Barnier: UK is derailing post-Brexit trade pact. A frustrated Michel Barnier, the EU’s chief Brexit negotiator, came close to accusing London of derailing talks on a future EU-UK trade pact on Friday (24 April), warning that there were “serious difficulties ahead” if a ‘no deal’ scenario is to be avoided in two months’ time. Benjamin Fox reports from London.



VAT becomes a loan. The Finnish government is suggesting a plan whereby the value-added tax (VAT) paid in the earlier part of 2020 could be reimbursed to businesses. The country’s parliament will receive a government proposal in a fast-track procedure. EURACTIV’s Pekka Vänttinen takes a closer look at the government’s proposal.

Read here to understand the situation in Finland better.



Easing the lockdown. Italy’s PM Giuseppe Conte announced on Sunday (26 April) that Italy will enter its second phase of lifting the lockdown on 4 May. “We’re easing the lockdown, but we want to keep the situation under control,” the PM said. While the ban on gatherings will persist, people will be allowed to visit relatives in small numbers, yet burial ceremonies can be celebrated with a maximum of 15 people attending. Read more on Italy’s country update. (Gerardo Fortuna |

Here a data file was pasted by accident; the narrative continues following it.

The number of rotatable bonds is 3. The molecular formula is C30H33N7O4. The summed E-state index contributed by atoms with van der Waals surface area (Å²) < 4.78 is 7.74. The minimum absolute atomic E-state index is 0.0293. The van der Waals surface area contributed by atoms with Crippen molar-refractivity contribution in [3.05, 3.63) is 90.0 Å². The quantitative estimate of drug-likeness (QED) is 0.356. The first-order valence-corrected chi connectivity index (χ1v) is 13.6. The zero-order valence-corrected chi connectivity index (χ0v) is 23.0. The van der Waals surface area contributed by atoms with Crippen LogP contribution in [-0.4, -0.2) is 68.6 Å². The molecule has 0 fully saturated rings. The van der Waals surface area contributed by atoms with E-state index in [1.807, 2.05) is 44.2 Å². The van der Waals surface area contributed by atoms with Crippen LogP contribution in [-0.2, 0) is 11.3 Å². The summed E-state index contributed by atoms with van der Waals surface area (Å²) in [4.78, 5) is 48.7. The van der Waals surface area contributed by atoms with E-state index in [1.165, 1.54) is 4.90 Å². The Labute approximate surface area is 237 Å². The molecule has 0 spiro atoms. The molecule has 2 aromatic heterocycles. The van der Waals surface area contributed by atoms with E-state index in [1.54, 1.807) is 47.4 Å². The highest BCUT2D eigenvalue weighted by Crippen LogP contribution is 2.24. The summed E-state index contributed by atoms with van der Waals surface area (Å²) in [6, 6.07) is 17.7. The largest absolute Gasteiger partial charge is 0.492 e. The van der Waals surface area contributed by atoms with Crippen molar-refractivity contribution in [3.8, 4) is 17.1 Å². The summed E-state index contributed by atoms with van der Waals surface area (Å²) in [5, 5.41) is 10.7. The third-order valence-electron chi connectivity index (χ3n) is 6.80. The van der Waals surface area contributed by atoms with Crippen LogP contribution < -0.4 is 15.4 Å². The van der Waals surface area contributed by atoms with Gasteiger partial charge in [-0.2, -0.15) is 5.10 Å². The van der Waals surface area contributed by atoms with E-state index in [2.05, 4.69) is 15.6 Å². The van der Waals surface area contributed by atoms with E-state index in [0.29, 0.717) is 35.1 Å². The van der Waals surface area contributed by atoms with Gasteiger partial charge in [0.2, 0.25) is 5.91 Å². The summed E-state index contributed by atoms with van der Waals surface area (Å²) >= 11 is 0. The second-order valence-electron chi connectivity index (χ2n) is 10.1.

Kids allowed to walk and play outside. Spain’s streets awoke to the sound of children walking and playing outside again on Sunday (26 April) after strict measures in place since 14 March banned them from leaving the house, save in exceptional circumstances. While Spain continues to record a downward trend with more recoveries than new infections for a third consecutive day, as well as fewer deaths, Fernando Simón, head of the Health Emergency Coordination Center, told reporters Sunday “that there will be no problem next week in applying relief measures.” EURACTIV’s partner EFE reports.

More details about the COVID-19 health crisis in Spain here.



Demand for healthcare services dropped during pandemic. Demand for the services of Greece’s state hospitals and other healthcare providers has dropped sharply, in some cases by as much as 85%, during the COVID-19 pandemic. At the same time, demand for medical advisory support online or over the telephone has soared by as much as 300-450%, Yiannis Kyriopoulos, a professor of health economics, told the Athens-Macedonian News Agency in an interview released on Sunday.